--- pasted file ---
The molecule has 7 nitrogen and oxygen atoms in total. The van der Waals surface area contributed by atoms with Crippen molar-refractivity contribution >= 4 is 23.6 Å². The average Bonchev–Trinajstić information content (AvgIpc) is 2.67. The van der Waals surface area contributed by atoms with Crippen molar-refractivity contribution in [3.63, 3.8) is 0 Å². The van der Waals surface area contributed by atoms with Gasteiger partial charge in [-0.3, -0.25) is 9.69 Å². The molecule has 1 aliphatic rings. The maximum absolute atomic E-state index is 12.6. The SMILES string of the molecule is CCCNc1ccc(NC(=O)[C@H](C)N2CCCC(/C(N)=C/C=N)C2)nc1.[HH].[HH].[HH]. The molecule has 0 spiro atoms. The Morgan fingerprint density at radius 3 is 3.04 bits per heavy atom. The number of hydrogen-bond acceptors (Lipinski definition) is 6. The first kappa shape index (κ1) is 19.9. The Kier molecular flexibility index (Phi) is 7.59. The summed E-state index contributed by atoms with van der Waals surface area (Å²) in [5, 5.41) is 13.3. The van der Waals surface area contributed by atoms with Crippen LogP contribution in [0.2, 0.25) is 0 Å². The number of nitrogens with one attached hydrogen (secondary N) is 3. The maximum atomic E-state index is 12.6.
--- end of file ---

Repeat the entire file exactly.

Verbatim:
The molecule has 7 nitrogen and oxygen atoms in total. The van der Waals surface area contributed by atoms with Crippen molar-refractivity contribution >= 4 is 23.6 Å². The average Bonchev–Trinajstić information content (AvgIpc) is 2.67. The van der Waals surface area contributed by atoms with Crippen molar-refractivity contribution in [3.63, 3.8) is 0 Å². The van der Waals surface area contributed by atoms with Gasteiger partial charge in [-0.3, -0.25) is 9.69 Å². The molecule has 1 aliphatic rings. The maximum absolute atomic E-state index is 12.6. The SMILES string of the molecule is CCCNc1ccc(NC(=O)[C@H](C)N2CCCC(/C(N)=C/C=N)C2)nc1.[HH].[HH].[HH]. The molecule has 0 spiro atoms. The Morgan fingerprint density at radius 3 is 3.04 bits per heavy atom. The number of hydrogen-bond acceptors (Lipinski definition) is 6. The first kappa shape index (κ1) is 19.9. The Kier molecular flexibility index (Phi) is 7.59. The summed E-state index contributed by atoms with van der Waals surface area (Å²) in [5, 5.41) is 13.3. The van der Waals surface area contributed by atoms with Crippen LogP contribution in [0.2, 0.25) is 0 Å². The number of nitrogens with one attached hydrogen (secondary N) is 3. The maximum atomic E-state index is 12.6.